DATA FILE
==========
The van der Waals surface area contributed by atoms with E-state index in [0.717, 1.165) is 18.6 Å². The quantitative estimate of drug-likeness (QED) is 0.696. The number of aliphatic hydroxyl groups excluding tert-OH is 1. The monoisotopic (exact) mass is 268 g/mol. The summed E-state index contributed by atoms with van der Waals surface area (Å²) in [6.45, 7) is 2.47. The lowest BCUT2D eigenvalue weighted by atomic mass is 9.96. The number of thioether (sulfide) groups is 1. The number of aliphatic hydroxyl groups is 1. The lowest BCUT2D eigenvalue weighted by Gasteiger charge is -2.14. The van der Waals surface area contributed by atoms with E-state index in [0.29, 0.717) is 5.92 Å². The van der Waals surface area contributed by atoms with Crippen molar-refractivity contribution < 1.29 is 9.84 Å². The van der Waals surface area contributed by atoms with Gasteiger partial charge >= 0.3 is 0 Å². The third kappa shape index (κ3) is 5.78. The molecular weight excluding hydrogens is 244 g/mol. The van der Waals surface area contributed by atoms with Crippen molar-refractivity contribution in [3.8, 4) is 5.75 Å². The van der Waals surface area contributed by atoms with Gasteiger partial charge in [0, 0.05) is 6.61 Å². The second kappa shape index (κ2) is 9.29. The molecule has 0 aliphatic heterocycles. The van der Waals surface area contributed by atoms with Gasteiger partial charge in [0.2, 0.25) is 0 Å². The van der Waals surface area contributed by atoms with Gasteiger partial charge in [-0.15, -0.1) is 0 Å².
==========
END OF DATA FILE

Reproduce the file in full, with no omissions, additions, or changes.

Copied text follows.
The van der Waals surface area contributed by atoms with E-state index in [0.717, 1.165) is 18.6 Å². The quantitative estimate of drug-likeness (QED) is 0.696. The number of aliphatic hydroxyl groups excluding tert-OH is 1. The monoisotopic (exact) mass is 268 g/mol. The summed E-state index contributed by atoms with van der Waals surface area (Å²) in [6.45, 7) is 2.47. The lowest BCUT2D eigenvalue weighted by atomic mass is 9.96. The number of thioether (sulfide) groups is 1. The number of aliphatic hydroxyl groups is 1. The lowest BCUT2D eigenvalue weighted by Gasteiger charge is -2.14. The van der Waals surface area contributed by atoms with E-state index in [0.29, 0.717) is 5.92 Å². The van der Waals surface area contributed by atoms with Crippen molar-refractivity contribution < 1.29 is 9.84 Å². The van der Waals surface area contributed by atoms with Gasteiger partial charge >= 0.3 is 0 Å². The third kappa shape index (κ3) is 5.78. The molecular weight excluding hydrogens is 244 g/mol. The van der Waals surface area contributed by atoms with Crippen molar-refractivity contribution in [3.8, 4) is 5.75 Å². The van der Waals surface area contributed by atoms with Gasteiger partial charge in [0, 0.05) is 6.61 Å². The second kappa shape index (κ2) is 9.29. The molecule has 0 aliphatic heterocycles. The van der Waals surface area contributed by atoms with Gasteiger partial charge in [0.2, 0.25) is 0 Å². The van der Waals surface area contributed by atoms with Gasteiger partial charge in [-0.15, -0.1) is 0 Å².